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ANDRZEJ BARTKE

Summary.

Genetically dwarf female mice are sterile but reproduction and lactation can be induced with prolactin-producing heterotopic pituitary homografts. To test if prolactin deficiency is the sole cause of the sterility, female dwarf mice were treated with purified prolactin.

Dwarf (dwdw) and Ames dwarf (dfdf) mice in which the vaginae opened spontaneously were mated to non-dwarf males and injected with sheep prolactin starting on the day of plug formation. Pregnancy, delivery and lactation were obtained in both kinds of dwarf mouse indicating that, in the stocks used, the addition of prolactin alone is sufficient for reproduction.

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ANDRZEJ BARTKE

Summary.

Two types of dwarf mutants of the mouse were used: dwarf (dw), and Ames dwarf (df). Dwarf mice are sterile but males produce living spermatozoa and females undergo oestrous cycles. Failure to become pregnant or pseudopregnant after mating and lack of acidophilic cells in the hypophysis suggest lack of luteotrophin (LtH).

A constant supply of LtH was provided by grafting the hypophyses from normal mice into the renal capsules of dwarfs. Of thirty-eight female recipients of grafts, eighteen produced living young. All except three lactated and raised their litters to weaning. Most remained fertile for several months and produced two to seven litters. It is concluded that lack of LtH may be the sole cause for sterility of female dwarf mice. Of seven male dwarf mice that received hypophysial grafts six became fertile. The role of LtH in promoting male fertility is not clear as dwarf males become fertile after receiving growth hormone or thyroxine and, occasionally, without any treatment.

To determine if spermatozoa from untreated dwarf males are able to fertilize ova, artificial inseminations were performed. From forty-four normal females inseminated with spermatozoa of dwarfs, six became pregnant.

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ANDRZEJ BARTKE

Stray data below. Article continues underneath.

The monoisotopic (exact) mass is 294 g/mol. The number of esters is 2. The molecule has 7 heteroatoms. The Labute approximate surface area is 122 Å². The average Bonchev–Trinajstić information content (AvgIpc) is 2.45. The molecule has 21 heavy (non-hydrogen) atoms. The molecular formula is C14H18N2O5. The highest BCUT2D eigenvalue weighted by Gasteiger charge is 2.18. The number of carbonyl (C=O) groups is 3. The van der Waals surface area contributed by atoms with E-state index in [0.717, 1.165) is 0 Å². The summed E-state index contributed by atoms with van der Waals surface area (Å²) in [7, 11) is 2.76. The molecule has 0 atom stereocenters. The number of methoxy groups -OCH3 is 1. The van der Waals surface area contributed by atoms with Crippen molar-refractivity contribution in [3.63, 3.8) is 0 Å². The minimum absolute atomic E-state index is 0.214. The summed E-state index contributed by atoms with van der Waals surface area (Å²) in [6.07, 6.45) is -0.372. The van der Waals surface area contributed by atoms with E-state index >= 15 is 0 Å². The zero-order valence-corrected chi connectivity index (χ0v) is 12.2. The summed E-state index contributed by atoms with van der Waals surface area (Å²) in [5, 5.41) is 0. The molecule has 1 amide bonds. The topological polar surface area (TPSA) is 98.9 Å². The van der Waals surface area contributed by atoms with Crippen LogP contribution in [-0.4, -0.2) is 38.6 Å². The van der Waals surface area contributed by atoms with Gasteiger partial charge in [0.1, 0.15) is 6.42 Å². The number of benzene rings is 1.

Summary.

Decidual cell reaction (DCR) of the endometrium to mechanical trauma applied on the 4th day of pseudopregnancy was compared in two inbred strains KE and KP, F1 hybrids and outbred mice. There was no difference between hybrid and outbred females. Mice from the KE strain had stronger reaction than F1 or outbred animals, while KP females, which have low fertility, had significantly smaller DCR. Uterine sensitivity to trauma on the 3rd, 4th or 5th day of pseudopregnancy was compared in KE and KP females. It was concluded that the relatively low and prolonged sensitivity of the uterus to mechanical stimuli in the KP strain may indicate an oestrogen deficiency.

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ANDRZEJ BARTKE

Summary.

In mice of four genetically different strains, a silk suture was placed in one of the uterine horns while the remaining horn was left untreated. When the females were mated, no evidence of implantation was found in the threaded horn. In the contralateral horn, implantation occurred in only about 50% of the mice and embryonic mortality was increased. In some females the uterine horns were scratched 3 days after sterile mating to evoke a decidual reaction. Deciduomata were inhibited completely in the threaded horn, and partially in the control horn. The four strains differed both in the proportion of females with implantations in the control horn and in the degree of decidual growth inhibition. The effects of an IUD on implantation and on decidual reaction were correlated. When an IUD was removed after plug formation, but before the blastocysts entered the uterus, implantation occurred in both horns in about 40% of the females. These results suggest that an IUD in mice may exert its effect on fertility by impairing the uterine sensitivity to mechanical stimuli at the time of implantation and that the extent of this action is genetically determined.